Growing up in Ottawa was an experience, if you will. Being the nation’s capital, Ottawa is definitely a unique place, for better or worse. Parliament, the Rideau Canal and the Tulip Festival are all fun and games and all. For tourists and retirees. For the youth of Ottawa growing up in this sleepy, mundane city it is far from fun and games. It actually pretty much sucked and I lost count of the amount of times I thought to myself as I grew up in Ottawa how much i’d rather be learning the ropes of life in a much more exciting, cooler city. And I know I wasn’t alone in this either. Here are just 10 reasons why growing up in Ottawa sucked.
1. Extreme weather (most extreme temperature differences).
This may be true for lots of southern Canada but Ottawa’s winters are deadly cold and its summers scorching hot. Sure we get a few weeks here and there where the weather is bearable but for the majority year it really seems like Ottawans are constantly complaining about the weather to some degree. It’s a constant struggle.
2. OC Transpo is the worst (and only form of public transportation).
Buses are almost always late, or just never show up at all. And Ottawa’s sad attempt at a subway system, a.k.a. the infamous O-Train might as well not exist at all considering the very limited, practically deserted locations it can actually take you to. Let’s just say trying to get anywhere growing up was more than a struggle. Coming home late from a friend’s place or even going to the movies past 9pm? Forget it.
3. The CF Rideau Center being your social hub.
As a kid in Ottawa, there weren’t many places that you could go to meet your friends and just chill without spending all your allowance. Especially in the winter months. The Rideau Center mall was probably the highlight of your youthful social years. Walking around the mall, sitting on benches with your friends, trying not to get yelled at by the bored security guards. Ah, youthful bliss. If only I could look back on it without thinking about how lame it really all was.
4. Ottawa’s RBC Bluesfest get very old, very fast.
Sure, the first few years Bluesfest finally brought started bringing in relevant artists were the highlight of my youthful summers in Ottawa (hey, Kanye even showed up once). However, Bluesfest and all it’s hype gets real old, real fast. Being one of the only festivals in Ottawa, everyone goes. Parents, teachers, your best friends lil’ bro. Sure makes it hard to let loose with your friends the way you really want. Then, as you get older the whole thought of it outright disgusts you. Every wide-eyed high school kid in the crowd looks like 12 year olds to you and you can’t believe you were ever one of them.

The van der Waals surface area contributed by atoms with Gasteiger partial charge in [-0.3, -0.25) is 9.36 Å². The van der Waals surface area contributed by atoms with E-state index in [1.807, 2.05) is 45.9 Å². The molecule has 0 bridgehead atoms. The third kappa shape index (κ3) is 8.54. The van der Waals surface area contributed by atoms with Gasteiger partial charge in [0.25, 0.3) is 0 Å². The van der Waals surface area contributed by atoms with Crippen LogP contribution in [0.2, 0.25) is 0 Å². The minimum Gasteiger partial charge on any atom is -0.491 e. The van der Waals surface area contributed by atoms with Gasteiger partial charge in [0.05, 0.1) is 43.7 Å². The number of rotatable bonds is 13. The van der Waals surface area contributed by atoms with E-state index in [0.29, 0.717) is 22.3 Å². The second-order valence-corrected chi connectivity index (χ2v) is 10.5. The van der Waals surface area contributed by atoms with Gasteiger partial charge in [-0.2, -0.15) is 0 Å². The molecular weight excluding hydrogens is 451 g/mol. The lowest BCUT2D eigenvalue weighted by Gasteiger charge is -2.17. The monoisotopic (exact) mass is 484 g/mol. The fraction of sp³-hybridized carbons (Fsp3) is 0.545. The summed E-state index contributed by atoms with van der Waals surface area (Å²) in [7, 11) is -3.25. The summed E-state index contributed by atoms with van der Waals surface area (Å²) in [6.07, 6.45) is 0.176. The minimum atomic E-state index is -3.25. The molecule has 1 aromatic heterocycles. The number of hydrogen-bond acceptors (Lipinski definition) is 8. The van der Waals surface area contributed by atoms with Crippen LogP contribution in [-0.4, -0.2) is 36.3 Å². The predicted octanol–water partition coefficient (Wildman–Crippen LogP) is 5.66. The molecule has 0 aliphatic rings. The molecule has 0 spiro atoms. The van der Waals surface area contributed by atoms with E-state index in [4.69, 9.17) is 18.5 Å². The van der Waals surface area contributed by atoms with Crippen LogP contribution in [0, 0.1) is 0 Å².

5. For a not-so-small town, it really feels like one.
Compared to Toronto or Montreal, Ottawa is a baby in terms of being a big town. Still, compared to lots of places in Canada, even Ontario, Ottawa really isn’t that small. The whole of the Ottawa Valley consists of around a million people which is definitely not tiny. But somehow everyone knows everyone. Which is pretty annoying when you’re trying to avoid an ex, have a falling out with a friend or just don’t feel like putting that much effort into your going-out outfit. Better believe you’ll run into someone you don’t want to, or someone you know, knows someone you don’t want to know…etc.
6. The Ottawa “elite” are way too elite.
Again, Ottawa feels like an even smaller town than it is. Nonetheless, if you’re a “somebody” in Ottawa it means you’re top of the food chain and there’s not much breathing room for anyone else to get up there with you. There is a huge jump between being a “nobody” to being a “somebody”. Unfortunately your social media following inevitably has a lot to do with this and dictates your entire social life, from which club’s guest lists you can easily get onto to whose party you’re going to on the weekend. This gets real tiring when you realize how arbitrary it is.
7. Ottawa’s “edgy-hipster/wanna-be-fashion/photographer/influencer” movement.
I don’t know where this started but growing up in Ottawa this trend was all around. And those who were trying desperately to “be somebody” and follow it could not be more pretentious about it. Yawn.
8. Every High School is its stereotype.
Went to Glebe High School, was on 10 sports team and can’t figure out why you’re being called a jock? Or went to Canterbury High School and keep getting made fun of for being a so-called hipster? I guess they say cliches are cliches for a reason but this rings especially true for Ottawa High Schools and the stereotypes attached to them. Which is fine. If your school’s stereotype was a good one!
9. Watching all your Quebec friends turn legal drinking age a year before you.
Ottawan youth have the unique experience of bordering Quebec (and their relaxed drinking age of only 18) with only a bridge to separate this law. This was torture when all you wanted to do in Grade 12 was finally be able to go to a real club with your friends and not being able to in your own province. And watching your Quebec friends live it up. And having to commute so, so far to join them, all while eagerly waiting to turn 19 to be able to party in back in your own province of Ontario. Not to mention Uber never works on the Gatineau-Hull side, so any time you go out in Hull you can count on the long walk back over the bridge to call an Uber in Ontario ( in winter months, this is not fun).
10. The glow-up from Hull to the Byward Market that finally comes when you turn 19.
When you finally do turn 19 and want to go out in the Byward Market, the real fun places are limited. Not to mention over-crowded and lose their charm real fast. (Ew to an over-load of basic El Furniture Warehouse mirror selfies), mean bouncers and over-rated clubs and bars.